Tuesday, 24 January 2017


Not all was rosy with the Irish Orphan girls who came to Australia. Some were badly treated, some were badly behaved, but many were just ordinary girls trying to do their best. There were good masters and mistresses ...  and some who took umbrage if a girl had an opinion or made a request. These are just a couple of instances concerning the girls.. 

Moreton Bay Courier (Brisbane, Qld. : 1846 - 1861), Saturday 26 October 1850


ORPHAN APPRENTICES.-Mr. Rode, residing at
the station of the late German Missionaries,
" Mount Zion,", appeared before the Brisbane
Bench on the 22nd inst., to prosecute a charge
against Catherine Dempsey, his indented appren-
tice (one of the "orphans," from Ireland), who
had been apprended on a charge of absconding
from the service of her master. Mr. Rode stated
that the girl had been frequently very insolent,
and had finally absconded from his service, having
no permission from him to be absent. In defence
the prisoner stated that she was willing to return
to her service, but had gone away because she was
not allowed to attend the service of her church in
Brisbane. She said further that her mistress had
reproached her with being a Roman Catholic.
The Bench immediately called upon Mr. Rode to
explain this, when he denied that the girl's mis-
tress or himself had ever in the slightest degree
interfered with her liberty of conscience, but he
said that the girl had called one of his children a
" dirty Protestant," and he presumed that the
child might have retaliated. Regarding the at-
tendance at Divine service, he said that he had
only interfered when the defendant, instead of
going to church with other girls, wanted to travel
to Brisbane in the company of some men. The
Magistrates informed Mr. Rode that he must al-
low his servant to attend Divine service at least
every second Sunday; but there was no justifica-
tion apparent for her absconding, and she must
therefore forfeit 12s. 8d., the wages due to her,
and return to her service. Margaret Slack, an-
other orphan apprentice, in the service of Mr.
Windmell, of North Brisbane, was next charged
by her master with repeated insolence and neglect
of duty. From the evidence of Mr. Windmell it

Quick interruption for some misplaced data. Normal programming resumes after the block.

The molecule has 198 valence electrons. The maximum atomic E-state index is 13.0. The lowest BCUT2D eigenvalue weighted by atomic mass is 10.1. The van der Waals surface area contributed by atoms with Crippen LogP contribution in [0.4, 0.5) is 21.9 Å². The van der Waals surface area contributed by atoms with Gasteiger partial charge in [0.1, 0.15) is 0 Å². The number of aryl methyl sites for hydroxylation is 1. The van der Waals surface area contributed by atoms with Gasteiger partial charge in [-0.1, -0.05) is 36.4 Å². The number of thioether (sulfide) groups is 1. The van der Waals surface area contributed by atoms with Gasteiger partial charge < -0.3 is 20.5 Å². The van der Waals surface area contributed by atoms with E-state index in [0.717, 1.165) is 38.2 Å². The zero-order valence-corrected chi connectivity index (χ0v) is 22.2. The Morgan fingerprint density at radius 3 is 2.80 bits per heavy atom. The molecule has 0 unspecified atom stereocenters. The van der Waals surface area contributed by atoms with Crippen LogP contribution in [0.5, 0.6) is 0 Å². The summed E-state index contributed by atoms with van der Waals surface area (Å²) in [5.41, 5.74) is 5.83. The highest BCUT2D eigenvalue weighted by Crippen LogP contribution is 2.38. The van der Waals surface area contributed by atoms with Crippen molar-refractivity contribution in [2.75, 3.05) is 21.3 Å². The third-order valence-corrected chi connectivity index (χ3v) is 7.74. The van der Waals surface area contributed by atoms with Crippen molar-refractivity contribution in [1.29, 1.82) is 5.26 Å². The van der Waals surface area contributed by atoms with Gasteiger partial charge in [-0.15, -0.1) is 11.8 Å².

appeared that Margaret had been in his service
for more than eight months, and for some time
past had conducted herself in a most insolent man-
ner. Having been recently requested to clean the
knives on a Saturday, to prevent work on Sunday,
she inquired in a most pert and saucy manner,
" what quality they expected that day, that they
must have the knives cleaned ? She did not do
them at the time, but subsequently condescended.
On another occasion, when sent to the butcher's
for meat, she took off her muddy shoes, and placed
them in the basket, on the meat, which was con-
sequently covered with filth ; and when remon-
strated with, and asked if she did not know better,
she replied, " No, she did not." Her master
stated further, that she had declared her intention
of leaving her situation at once, as the Rev. Mr.
Hanly had provided her with another. [Mr. Hanly,
who was in Court, came forward and made some
private communication to the Magistrates, in ex-
planation of this matter, which appeared to be
satisfactory.] The complainant added, that when
he threatened the defendant with punishment if
she left without his permission, she replied that
she had been that day informed that she could not
be punished. Many similar instances of insolence
were deposed to. The defendant, on being asked
the question, said that she had no complaint to
make respecting the work she was put to, but that
her master had beaten her. Complainant acknow-
ledged that several times when she was insolent
he had boxed her ears. As Mr. Windmell was
indifferent whether he took her back or not, the
Bench cancelled the indenture, sending the de-
fendant into the depot, and *muleting her in the
wages due to her (about 8s.).
*muleting .. depriving, taking from


Mock modesty, indeed!


If you are a descendant of one of the Irish Orphan girls who were brought to Australia in the 1800's, then you might like to read this article... it concerns a documentary being made about this time.



  1. The feisty Irish girls wouldn't take such treatment meekly.

  2. That's for sure... :-) Thanks for your comment, Kerryn.


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